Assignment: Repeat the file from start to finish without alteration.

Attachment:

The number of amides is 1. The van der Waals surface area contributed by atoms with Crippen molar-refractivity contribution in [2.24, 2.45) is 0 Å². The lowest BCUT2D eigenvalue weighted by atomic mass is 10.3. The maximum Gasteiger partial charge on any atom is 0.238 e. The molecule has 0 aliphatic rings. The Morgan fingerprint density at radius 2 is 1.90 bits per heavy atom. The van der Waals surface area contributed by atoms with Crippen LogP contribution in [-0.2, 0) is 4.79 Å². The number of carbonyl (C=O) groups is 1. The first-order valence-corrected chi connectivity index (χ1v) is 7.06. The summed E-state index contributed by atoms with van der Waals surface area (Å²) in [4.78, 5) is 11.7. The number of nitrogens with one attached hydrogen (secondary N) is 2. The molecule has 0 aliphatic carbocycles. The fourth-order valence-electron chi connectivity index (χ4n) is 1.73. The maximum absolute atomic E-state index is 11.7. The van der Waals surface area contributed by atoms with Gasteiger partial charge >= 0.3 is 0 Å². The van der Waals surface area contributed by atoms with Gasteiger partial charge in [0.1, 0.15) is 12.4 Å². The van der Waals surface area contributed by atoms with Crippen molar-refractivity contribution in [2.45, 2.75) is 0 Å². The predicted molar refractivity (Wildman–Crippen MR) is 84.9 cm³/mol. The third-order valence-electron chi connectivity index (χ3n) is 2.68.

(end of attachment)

The number of amides is 1. The van der Waals surface area contributed by atoms with Crippen molar-refractivity contribution in [2.24, 2.45) is 0 Å². The lowest BCUT2D eigenvalue weighted by atomic mass is 10.3. The maximum Gasteiger partial charge on any atom is 0.238 e. The molecule has 0 aliphatic rings. The Morgan fingerprint density at radius 2 is 1.90 bits per heavy atom. The van der Waals surface area contributed by atoms with Crippen LogP contribution in [-0.2, 0) is 4.79 Å². The number of carbonyl (C=O) groups is 1. The first-order valence-corrected chi connectivity index (χ1v) is 7.06. The summed E-state index contributed by atoms with van der Waals surface area (Å²) in [4.78, 5) is 11.7. The number of nitrogens with one attached hydrogen (secondary N) is 2. The molecule has 0 aliphatic carbocycles. The fourth-order valence-electron chi connectivity index (χ4n) is 1.73. The maximum absolute atomic E-state index is 11.7. The van der Waals surface area contributed by atoms with Gasteiger partial charge >= 0.3 is 0 Å². The van der Waals surface area contributed by atoms with Gasteiger partial charge in [0.1, 0.15) is 12.4 Å². The van der Waals surface area contributed by atoms with Crippen molar-refractivity contribution in [2.45, 2.75) is 0 Å². The predicted molar refractivity (Wildman–Crippen MR) is 84.9 cm³/mol. The third-order valence-electron chi connectivity index (χ3n) is 2.68.